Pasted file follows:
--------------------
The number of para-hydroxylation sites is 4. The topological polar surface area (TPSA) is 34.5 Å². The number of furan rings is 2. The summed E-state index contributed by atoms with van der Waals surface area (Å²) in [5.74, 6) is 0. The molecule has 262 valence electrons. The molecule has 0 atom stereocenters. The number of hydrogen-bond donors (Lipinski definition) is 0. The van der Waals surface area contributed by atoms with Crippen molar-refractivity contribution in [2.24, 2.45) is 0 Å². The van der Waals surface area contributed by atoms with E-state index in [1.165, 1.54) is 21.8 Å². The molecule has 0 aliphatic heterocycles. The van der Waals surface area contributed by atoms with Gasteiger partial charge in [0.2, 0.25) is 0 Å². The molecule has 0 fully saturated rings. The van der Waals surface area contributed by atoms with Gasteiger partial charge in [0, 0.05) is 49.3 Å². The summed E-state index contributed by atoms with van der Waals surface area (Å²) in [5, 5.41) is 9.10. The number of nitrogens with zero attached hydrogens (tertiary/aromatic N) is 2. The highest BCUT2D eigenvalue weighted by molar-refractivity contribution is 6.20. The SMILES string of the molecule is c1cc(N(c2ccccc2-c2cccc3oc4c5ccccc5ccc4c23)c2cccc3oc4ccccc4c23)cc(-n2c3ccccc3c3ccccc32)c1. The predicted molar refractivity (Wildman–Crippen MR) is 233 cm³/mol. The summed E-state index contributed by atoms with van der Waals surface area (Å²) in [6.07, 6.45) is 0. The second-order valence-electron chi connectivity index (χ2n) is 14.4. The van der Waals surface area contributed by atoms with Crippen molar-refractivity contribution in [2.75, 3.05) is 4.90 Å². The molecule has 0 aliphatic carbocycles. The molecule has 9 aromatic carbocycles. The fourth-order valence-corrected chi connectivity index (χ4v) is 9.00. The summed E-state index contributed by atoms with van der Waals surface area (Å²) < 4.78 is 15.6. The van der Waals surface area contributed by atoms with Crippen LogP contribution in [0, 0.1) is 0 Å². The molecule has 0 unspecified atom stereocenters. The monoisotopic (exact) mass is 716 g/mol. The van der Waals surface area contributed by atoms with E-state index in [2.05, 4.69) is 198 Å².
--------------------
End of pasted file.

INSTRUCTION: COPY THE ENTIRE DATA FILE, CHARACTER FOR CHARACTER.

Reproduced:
The number of para-hydroxylation sites is 4. The topological polar surface area (TPSA) is 34.5 Å². The number of furan rings is 2. The summed E-state index contributed by atoms with van der Waals surface area (Å²) in [5.74, 6) is 0. The molecule has 262 valence electrons. The molecule has 0 atom stereocenters. The number of hydrogen-bond donors (Lipinski definition) is 0. The van der Waals surface area contributed by atoms with Crippen molar-refractivity contribution in [2.24, 2.45) is 0 Å². The van der Waals surface area contributed by atoms with E-state index in [1.165, 1.54) is 21.8 Å². The molecule has 0 aliphatic heterocycles. The van der Waals surface area contributed by atoms with Gasteiger partial charge in [0.2, 0.25) is 0 Å². The molecule has 0 fully saturated rings. The van der Waals surface area contributed by atoms with Gasteiger partial charge in [0, 0.05) is 49.3 Å². The summed E-state index contributed by atoms with van der Waals surface area (Å²) in [5, 5.41) is 9.10. The number of nitrogens with zero attached hydrogens (tertiary/aromatic N) is 2. The highest BCUT2D eigenvalue weighted by molar-refractivity contribution is 6.20. The SMILES string of the molecule is c1cc(N(c2ccccc2-c2cccc3oc4c5ccccc5ccc4c23)c2cccc3oc4ccccc4c23)cc(-n2c3ccccc3c3ccccc32)c1. The predicted molar refractivity (Wildman–Crippen MR) is 233 cm³/mol. The summed E-state index contributed by atoms with van der Waals surface area (Å²) in [6.07, 6.45) is 0. The second-order valence-electron chi connectivity index (χ2n) is 14.4. The van der Waals surface area contributed by atoms with Crippen molar-refractivity contribution in [2.75, 3.05) is 4.90 Å². The molecule has 0 aliphatic carbocycles. The molecule has 9 aromatic carbocycles. The fourth-order valence-corrected chi connectivity index (χ4v) is 9.00. The summed E-state index contributed by atoms with van der Waals surface area (Å²) < 4.78 is 15.6. The van der Waals surface area contributed by atoms with Crippen LogP contribution in [0, 0.1) is 0 Å². The molecule has 0 unspecified atom stereocenters. The monoisotopic (exact) mass is 716 g/mol. The van der Waals surface area contributed by atoms with E-state index in [2.05, 4.69) is 198 Å².